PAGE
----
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A tree to about 70 ft high in the wild, but barely half as high in Britain; branchlets dark brown, lenticellate, at first densely white-woolly; winter-buds conic, glossy, brown or greenish brown. Leaves simple, broadly ovate to obovate, cuneate at the base, 21⁄2 to 5 in. long, lateral veins in eight to eleven pairs, straight and parallel, margins toothed and shallowly lobulate, upper surface dull green, glabrous at maturity, lower surface sparsely to densely clad with white wool. Inflorescence many-flowered, the flowers white and about 3⁄8 in. across; branches of inflorescence and receptacle white-woolly; calyx lobes acuminate, soon deciduous with the free part of the receptacle. Styles two. Fruits ellipsoid to pear-shaped, red, lenticellate, almost 1⁄2 in. long (but orange-yellow or golden yellow, somewhat larger and without lenticels in var. calocarpa Rehd.).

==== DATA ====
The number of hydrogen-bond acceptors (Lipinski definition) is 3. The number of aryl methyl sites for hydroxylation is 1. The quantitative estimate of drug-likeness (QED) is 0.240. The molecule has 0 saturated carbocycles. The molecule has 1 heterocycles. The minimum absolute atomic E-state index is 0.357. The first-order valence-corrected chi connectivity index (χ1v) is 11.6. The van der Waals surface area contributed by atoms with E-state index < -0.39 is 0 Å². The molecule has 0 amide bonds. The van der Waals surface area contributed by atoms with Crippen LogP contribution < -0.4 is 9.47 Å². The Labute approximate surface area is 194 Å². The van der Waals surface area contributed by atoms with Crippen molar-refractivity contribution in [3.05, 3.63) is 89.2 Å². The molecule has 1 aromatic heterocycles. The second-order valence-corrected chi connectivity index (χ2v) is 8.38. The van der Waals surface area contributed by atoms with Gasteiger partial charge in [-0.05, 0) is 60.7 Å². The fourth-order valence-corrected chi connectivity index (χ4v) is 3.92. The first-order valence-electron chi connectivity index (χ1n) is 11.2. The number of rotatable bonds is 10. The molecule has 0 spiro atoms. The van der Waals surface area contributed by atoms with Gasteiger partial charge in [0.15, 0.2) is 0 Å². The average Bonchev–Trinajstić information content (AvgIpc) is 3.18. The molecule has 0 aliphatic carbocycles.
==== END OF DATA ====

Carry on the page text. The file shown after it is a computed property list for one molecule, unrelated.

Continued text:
Native of Japan and Korea. The plants in cultivation, mostly small and not thriving, probably derive from seed of the var. calocarpa, sent by Wilson from Japan.